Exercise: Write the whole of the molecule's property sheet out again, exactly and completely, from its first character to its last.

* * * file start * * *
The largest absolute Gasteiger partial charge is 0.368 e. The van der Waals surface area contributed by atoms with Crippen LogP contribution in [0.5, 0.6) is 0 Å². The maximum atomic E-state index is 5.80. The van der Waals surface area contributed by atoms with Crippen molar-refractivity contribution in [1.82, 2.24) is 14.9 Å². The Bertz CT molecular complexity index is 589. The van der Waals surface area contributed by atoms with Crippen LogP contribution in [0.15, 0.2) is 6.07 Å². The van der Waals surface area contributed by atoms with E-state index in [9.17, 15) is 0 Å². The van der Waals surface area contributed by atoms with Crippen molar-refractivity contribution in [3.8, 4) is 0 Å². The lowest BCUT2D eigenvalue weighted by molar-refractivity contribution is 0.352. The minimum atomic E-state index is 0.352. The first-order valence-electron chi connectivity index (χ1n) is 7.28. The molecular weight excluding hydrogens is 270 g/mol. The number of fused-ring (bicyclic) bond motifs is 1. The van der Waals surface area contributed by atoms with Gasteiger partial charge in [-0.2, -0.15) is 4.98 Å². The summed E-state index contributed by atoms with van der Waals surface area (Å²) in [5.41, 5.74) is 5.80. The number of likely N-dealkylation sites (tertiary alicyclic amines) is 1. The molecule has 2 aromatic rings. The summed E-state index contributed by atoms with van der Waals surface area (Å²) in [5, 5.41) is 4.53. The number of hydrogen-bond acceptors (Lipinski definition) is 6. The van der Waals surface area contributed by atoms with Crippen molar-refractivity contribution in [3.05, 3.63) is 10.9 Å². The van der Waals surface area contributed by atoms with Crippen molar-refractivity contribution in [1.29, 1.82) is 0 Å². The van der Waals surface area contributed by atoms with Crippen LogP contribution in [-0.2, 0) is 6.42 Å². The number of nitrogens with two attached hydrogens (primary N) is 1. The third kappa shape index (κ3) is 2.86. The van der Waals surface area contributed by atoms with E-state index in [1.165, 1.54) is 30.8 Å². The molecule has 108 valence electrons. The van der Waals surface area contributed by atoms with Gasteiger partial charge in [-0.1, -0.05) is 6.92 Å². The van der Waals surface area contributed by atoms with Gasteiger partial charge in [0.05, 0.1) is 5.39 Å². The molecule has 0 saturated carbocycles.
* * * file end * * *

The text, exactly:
The largest absolute Gasteiger partial charge is 0.368 e. The van der Waals surface area contributed by atoms with Crippen LogP contribution in [0.5, 0.6) is 0 Å². The maximum atomic E-state index is 5.80. The van der Waals surface area contributed by atoms with Crippen molar-refractivity contribution in [1.82, 2.24) is 14.9 Å². The Bertz CT molecular complexity index is 589. The van der Waals surface area contributed by atoms with Crippen LogP contribution in [0.15, 0.2) is 6.07 Å². The van der Waals surface area contributed by atoms with E-state index in [9.17, 15) is 0 Å². The van der Waals surface area contributed by atoms with Crippen molar-refractivity contribution in [3.8, 4) is 0 Å². The lowest BCUT2D eigenvalue weighted by molar-refractivity contribution is 0.352. The minimum atomic E-state index is 0.352. The first-order valence-electron chi connectivity index (χ1n) is 7.28. The molecular weight excluding hydrogens is 270 g/mol. The number of fused-ring (bicyclic) bond motifs is 1. The van der Waals surface area contributed by atoms with Gasteiger partial charge in [-0.2, -0.15) is 4.98 Å². The summed E-state index contributed by atoms with van der Waals surface area (Å²) in [5.41, 5.74) is 5.80. The number of likely N-dealkylation sites (tertiary alicyclic amines) is 1. The molecule has 2 aromatic rings. The summed E-state index contributed by atoms with van der Waals surface area (Å²) in [5, 5.41) is 4.53. The number of hydrogen-bond acceptors (Lipinski definition) is 6. The van der Waals surface area contributed by atoms with Crippen molar-refractivity contribution in [3.05, 3.63) is 10.9 Å². The van der Waals surface area contributed by atoms with Crippen molar-refractivity contribution in [1.29, 1.82) is 0 Å². The van der Waals surface area contributed by atoms with Crippen LogP contribution in [-0.2, 0) is 6.42 Å². The number of nitrogens with two attached hydrogens (primary N) is 1. The third kappa shape index (κ3) is 2.86. The van der Waals surface area contributed by atoms with E-state index in [1.165, 1.54) is 30.8 Å². The molecule has 108 valence electrons. The van der Waals surface area contributed by atoms with Gasteiger partial charge in [-0.1, -0.05) is 6.92 Å². The van der Waals surface area contributed by atoms with Gasteiger partial charge in [0.05, 0.1) is 5.39 Å². The molecule has 0 saturated carbocycles.